college orchestra, tho "University
March." C. H. Rose, president ot
tho Literary Society of tho college,
then delivered an address, eulogiz
ing the services of Bishop Roport
and the lively interest he took in
the welfare of tho college. Ho
called attention to tho fact that on
the following day " tho Bishop
would have been two years in his
present position nnd as a memento
of the occasion presented him
with a nnndsomo gold watch ns a
tokou of regard from his many
friouds among tho teachers and
others connected with tho institu
tion. Although greatly surprised tho
Bishop iu a few grateful and well
chosen words tendered his thanks.
Tho watch i3 a beauty. Every,
time the Bishop looks at its opon
fnco ho will bco his own portrait
in enamel, accompanied on either
Bide by thoso of his futhor and
mdther. On tho back of the heavy
gold case is tho Bit-hop's mono
gram, and on tho inside of tho
case tho inscription: "Presonted
to Bishop Roport by teachers and
friends of St. Louis College."
After tho presentation tho col
lege' faculty rondorcd a chorus,
"Festival March," the orchestra
rendered another selection, "Con
cert Scone," ami tho Literary So
ciety presouted tho three-act
drama of "Tho Proscribed Heir"
with tho following cast of charac
ters: Alfred D'Aufruvillo, Iho Croscrilied
ilcir Chas O Hulllvtn
Chns O'Asproiuont, E K Uerndt
D' trfenll, All lto?a
Niobolus, an Innkeeper, O 11 Rose
Blaise, a Sou of Nicholas,.,. J a Thompson
Oatignuc, n Mountebank, . ... HEMurruy
Jutdioe of tho 1'oace, O K Hopkins
Jasmin, A Feruaudez
Soigoant F NY Weed
ItecruitB, Coasnnts, etc.
Between the Acts appropriate musical
rjictini'nt Aiiritl CliNtom Homo .Null
II. S. 'rri-ttloiiii's Will.
An nppoal has boon taken by
plaintiff, in tho case of Harbottlo
vs. Rawlins, from tho decree of
W . O. Peacock & Co. havo bo
gun 6iiit against tho Collector
General for $138iU7, claimed to
bo excess of duties paid.
Yolnoy V. Ashford by his attor
ney, A. S. Hartwell, files a motion
to appoint n hearing of his bill to
onforco a trust, ngainst H. F. Poor
and tho Hawaiian Government.
Kato Trogloan has beon ap
pointed by Judgo Porry ns exe
cutrix, without bond, of tho will
of her lato husband, H. S. Trog
loan, in which she is named as
such besides devisoo and legatee.
Thnro is real estato valued at
$5000 and personalty of $7500.
llo Mire You Are Itllglit
And then go rli;ht ahead If your blood is
lmpuro, jour appetite falling, your nerves
weak, you may no sure thai Uoud's Sarsapar
Ilia is what you need. Then take uosubHtt
tutc. InMst upon Hood's and only Hood's.
This Is tliu medicine which lias the largest
talcs in tho world. Hood's Sareaparilla Is
thu One True Blood I'urlller.
lloou't) FlU-s oie prompt, cillclcut, always
reliable, easy to tukc, easy to operate.
Tho Criterion Saloon is a
pleasant placo to go to and its
groatost attraction is tlio pure,
cold Seattle boor on draught
thoro. It makoH one's mustache
curly and puts now lifo into tho
THE LAHAINA TEACHERS
or simm:it Honour..
Scnnloi' Cnliltiln'n I!i-Mtf.irlliiiii-I.iOi
orcri Who'd t'ohnlruo Contract
Willi J.nbor Omitted.
Tho first tenchora' meeting of
the new school year was it mark
ed one in Lahaiaa. The boneiit
of the Summer school is apparent
when enthusiasm is nrousod to
such a pitch that out of fifteen
teachers iu the district twolvo
wero in nttondenco on this occa- -sion.
Tho work of reorganizing
wnB completed during tho oven
ing. O. Abbott was elected
leader, It. Rosecrans vico-loader
and D. E. Reavia secretary. Tho
study of Hornco Mann wos do- -cidod
upon as work for the follow
ing week and adjourn mout fol
lowed, Work has already begun on- tho
old Wainoo native church which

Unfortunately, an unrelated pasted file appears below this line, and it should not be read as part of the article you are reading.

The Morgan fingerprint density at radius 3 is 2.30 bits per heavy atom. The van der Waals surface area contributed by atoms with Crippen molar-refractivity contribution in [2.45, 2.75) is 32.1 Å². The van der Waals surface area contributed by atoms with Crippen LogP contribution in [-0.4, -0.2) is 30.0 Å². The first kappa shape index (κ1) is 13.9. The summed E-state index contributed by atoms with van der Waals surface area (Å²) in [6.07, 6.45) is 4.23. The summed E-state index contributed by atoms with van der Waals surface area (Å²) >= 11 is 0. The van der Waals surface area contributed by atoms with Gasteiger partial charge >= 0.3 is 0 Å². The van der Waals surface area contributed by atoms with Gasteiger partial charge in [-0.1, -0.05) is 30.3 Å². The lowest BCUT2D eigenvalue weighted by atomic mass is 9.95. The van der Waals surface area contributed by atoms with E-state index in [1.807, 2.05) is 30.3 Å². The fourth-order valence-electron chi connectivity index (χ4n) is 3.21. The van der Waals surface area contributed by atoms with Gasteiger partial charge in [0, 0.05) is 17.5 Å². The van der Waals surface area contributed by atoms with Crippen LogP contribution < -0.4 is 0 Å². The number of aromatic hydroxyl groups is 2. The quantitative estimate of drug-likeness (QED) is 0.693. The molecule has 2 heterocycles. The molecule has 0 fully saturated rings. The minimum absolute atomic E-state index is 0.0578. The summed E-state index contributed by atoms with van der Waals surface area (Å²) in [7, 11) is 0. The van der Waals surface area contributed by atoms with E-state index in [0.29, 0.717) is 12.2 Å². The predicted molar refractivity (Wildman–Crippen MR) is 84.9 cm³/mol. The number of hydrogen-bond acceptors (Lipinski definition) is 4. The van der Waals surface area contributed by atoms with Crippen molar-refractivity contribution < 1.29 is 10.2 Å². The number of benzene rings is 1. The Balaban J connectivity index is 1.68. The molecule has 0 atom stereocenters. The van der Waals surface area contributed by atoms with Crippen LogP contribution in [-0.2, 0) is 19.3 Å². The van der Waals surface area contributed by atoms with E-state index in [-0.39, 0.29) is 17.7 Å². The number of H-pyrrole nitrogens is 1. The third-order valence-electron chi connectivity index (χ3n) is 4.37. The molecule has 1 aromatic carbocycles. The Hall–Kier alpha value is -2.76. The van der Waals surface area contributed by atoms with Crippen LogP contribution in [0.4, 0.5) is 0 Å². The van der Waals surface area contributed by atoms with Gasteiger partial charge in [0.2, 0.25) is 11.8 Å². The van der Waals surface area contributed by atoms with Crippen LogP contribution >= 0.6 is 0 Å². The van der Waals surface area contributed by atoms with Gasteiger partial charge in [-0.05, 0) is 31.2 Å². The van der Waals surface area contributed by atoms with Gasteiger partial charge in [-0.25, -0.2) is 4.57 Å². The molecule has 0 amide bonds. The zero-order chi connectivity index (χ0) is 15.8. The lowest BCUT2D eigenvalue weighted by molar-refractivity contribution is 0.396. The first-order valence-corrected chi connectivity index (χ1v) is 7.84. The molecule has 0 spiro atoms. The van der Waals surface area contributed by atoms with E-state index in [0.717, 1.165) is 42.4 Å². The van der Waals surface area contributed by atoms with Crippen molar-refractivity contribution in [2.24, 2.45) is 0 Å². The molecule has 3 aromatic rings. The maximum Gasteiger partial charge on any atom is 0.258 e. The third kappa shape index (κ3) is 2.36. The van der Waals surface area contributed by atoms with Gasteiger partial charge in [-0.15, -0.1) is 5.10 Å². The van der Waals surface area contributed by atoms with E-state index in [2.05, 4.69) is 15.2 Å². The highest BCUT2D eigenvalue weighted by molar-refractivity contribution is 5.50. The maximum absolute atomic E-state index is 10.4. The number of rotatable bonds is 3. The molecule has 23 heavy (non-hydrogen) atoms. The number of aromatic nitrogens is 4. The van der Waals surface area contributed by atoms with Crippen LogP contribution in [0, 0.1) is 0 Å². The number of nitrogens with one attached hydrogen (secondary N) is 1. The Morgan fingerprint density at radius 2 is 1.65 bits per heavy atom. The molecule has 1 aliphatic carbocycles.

was burned down soma timo ago.
Tho old walls havo boon torn
down to tho foundation and tho
masons and carpentors now com-
"monco tho restoration. Hon. 11.
P. Baldwin has gained the good
will of tho natives bore, as else
where, by his deeds of philan
thropy, now capped by this good,
Tho old Baldwin homestead'
ht-ro, probably one of tho oldest
buildings in tho Islands, has ro-
icontly boon repaired and now
prosonts a vory ha;jdsomo appear
ance Lahaiua litis, 'ti building
Chnug Kim has visited hero, in
vestigating complnints mado by
his countrymen ouho plantation
who scorn to fail to realize that a
contract on n plantation presumes
labor, and that labor is quito es
sential to their well-being whilo
on that plantation. They lack
' sense of humor and quite fail to
j see the fun of tho thing; in fact
, have actually wept scalding tears
in court and by sundry discordant
uncelestial like howls havo tried
I to convince tho neighboring citi
zens, for miles around, that the
immensity of thoir senselessness
I renders them incapable of service
excopt probably as a musical iu
I strumeut, a fraudulent wind-bag.
I MM. ..,:l..4 ... l.-,l !...., I
J.11U lutviobiuiu un JUUU-HUUl icu
and thought work was necessary
under the circumstances, and ren
dered his decision accordingly.
' ! ' m ' ii iii
1OI,IOK CO HUT MATTERS.
All Fat. Wnlvcs i:Hiiiliiiitloii mill Is
Ooinniltli'il for .llnualniitfliter.
In tho police court this morn
ing tho chnrgo ngainBt W. H.
Crawford aud twouty-eight Chi-
noso nctors for playing at tho old
Chinese thoator without a lieenBO
was continued till tomorrow.
Tho cases of Arthur Jones nnd
Amy Pangelinan wero continued
nt request of couusol until tho
Twelvo drunks paid tho usual
lino and two others forfoited bail.
Tho caso nguiuBt David Kupi
hea for assault and battory on
Keoln was nolle pros.'d.
Ohu Kok and Leo In wero fined
$.1 oaoh and costs for obstructing
Mnuunkon stroot sidowalks.
Ah Fat, the Chinese boy who
fatally shot Tai Kin last week,
was brought up for examination.
Under tho advico of his counsel
he reserved his plen, waived exa
mination nnd was committed for
trial nt tho next term of tho First
Two Chiueso wore fined $10
each and nnother $1 for gamb
ling. Kakaio, charged with obstruct
ing and pervortiug justice, was
allowed to pload guilty of being
druuk nnd disorderly and fined
the usual amount.
Nicely furniskod rooms at tho
Popular Houbo, 151 Fort stroot,
from $1.00 por week tip.
' T3 ,